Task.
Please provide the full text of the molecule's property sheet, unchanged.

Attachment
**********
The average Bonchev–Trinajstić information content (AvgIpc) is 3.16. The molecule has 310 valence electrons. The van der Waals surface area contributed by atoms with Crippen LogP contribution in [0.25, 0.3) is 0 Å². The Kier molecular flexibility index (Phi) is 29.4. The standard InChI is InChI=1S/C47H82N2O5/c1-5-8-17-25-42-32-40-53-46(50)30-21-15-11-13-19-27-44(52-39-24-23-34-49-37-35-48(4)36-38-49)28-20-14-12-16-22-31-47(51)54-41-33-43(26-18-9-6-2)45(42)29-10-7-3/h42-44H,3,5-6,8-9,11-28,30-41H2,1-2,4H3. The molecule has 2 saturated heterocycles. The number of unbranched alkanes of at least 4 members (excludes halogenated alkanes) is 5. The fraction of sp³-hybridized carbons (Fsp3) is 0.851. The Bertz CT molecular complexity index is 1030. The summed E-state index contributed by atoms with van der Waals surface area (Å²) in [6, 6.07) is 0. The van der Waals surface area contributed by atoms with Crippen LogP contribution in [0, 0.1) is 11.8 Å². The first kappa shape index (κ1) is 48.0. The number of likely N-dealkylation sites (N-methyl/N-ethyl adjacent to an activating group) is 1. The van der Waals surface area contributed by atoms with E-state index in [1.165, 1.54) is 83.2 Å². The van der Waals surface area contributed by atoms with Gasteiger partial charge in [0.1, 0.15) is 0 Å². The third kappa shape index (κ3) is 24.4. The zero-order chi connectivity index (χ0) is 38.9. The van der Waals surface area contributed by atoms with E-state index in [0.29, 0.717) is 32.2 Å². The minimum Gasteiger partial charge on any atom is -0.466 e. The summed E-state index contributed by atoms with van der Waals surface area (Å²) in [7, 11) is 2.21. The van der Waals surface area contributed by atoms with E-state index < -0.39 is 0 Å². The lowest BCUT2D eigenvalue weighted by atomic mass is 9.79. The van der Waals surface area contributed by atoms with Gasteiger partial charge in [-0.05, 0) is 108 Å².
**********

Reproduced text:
The average Bonchev–Trinajstić information content (AvgIpc) is 3.16. The molecule has 310 valence electrons. The van der Waals surface area contributed by atoms with Crippen LogP contribution in [0.25, 0.3) is 0 Å². The Kier molecular flexibility index (Phi) is 29.4. The standard InChI is InChI=1S/C47H82N2O5/c1-5-8-17-25-42-32-40-53-46(50)30-21-15-11-13-19-27-44(52-39-24-23-34-49-37-35-48(4)36-38-49)28-20-14-12-16-22-31-47(51)54-41-33-43(26-18-9-6-2)45(42)29-10-7-3/h42-44H,3,5-6,8-9,11-28,30-41H2,1-2,4H3. The molecule has 2 saturated heterocycles. The number of unbranched alkanes of at least 4 members (excludes halogenated alkanes) is 5. The fraction of sp³-hybridized carbons (Fsp3) is 0.851. The Bertz CT molecular complexity index is 1030. The summed E-state index contributed by atoms with van der Waals surface area (Å²) in [6, 6.07) is 0. The van der Waals surface area contributed by atoms with Crippen LogP contribution in [0, 0.1) is 11.8 Å². The first kappa shape index (κ1) is 48.0. The number of likely N-dealkylation sites (N-methyl/N-ethyl adjacent to an activating group) is 1. The van der Waals surface area contributed by atoms with E-state index in [1.165, 1.54) is 83.2 Å². The van der Waals surface area contributed by atoms with Gasteiger partial charge in [0.1, 0.15) is 0 Å². The third kappa shape index (κ3) is 24.4. The zero-order chi connectivity index (χ0) is 38.9. The van der Waals surface area contributed by atoms with E-state index in [0.29, 0.717) is 32.2 Å². The minimum Gasteiger partial charge on any atom is -0.466 e. The summed E-state index contributed by atoms with van der Waals surface area (Å²) in [7, 11) is 2.21. The van der Waals surface area contributed by atoms with E-state index < -0.39 is 0 Å². The lowest BCUT2D eigenvalue weighted by atomic mass is 9.79. The van der Waals surface area contributed by atoms with Gasteiger partial charge in [-0.05, 0) is 108 Å².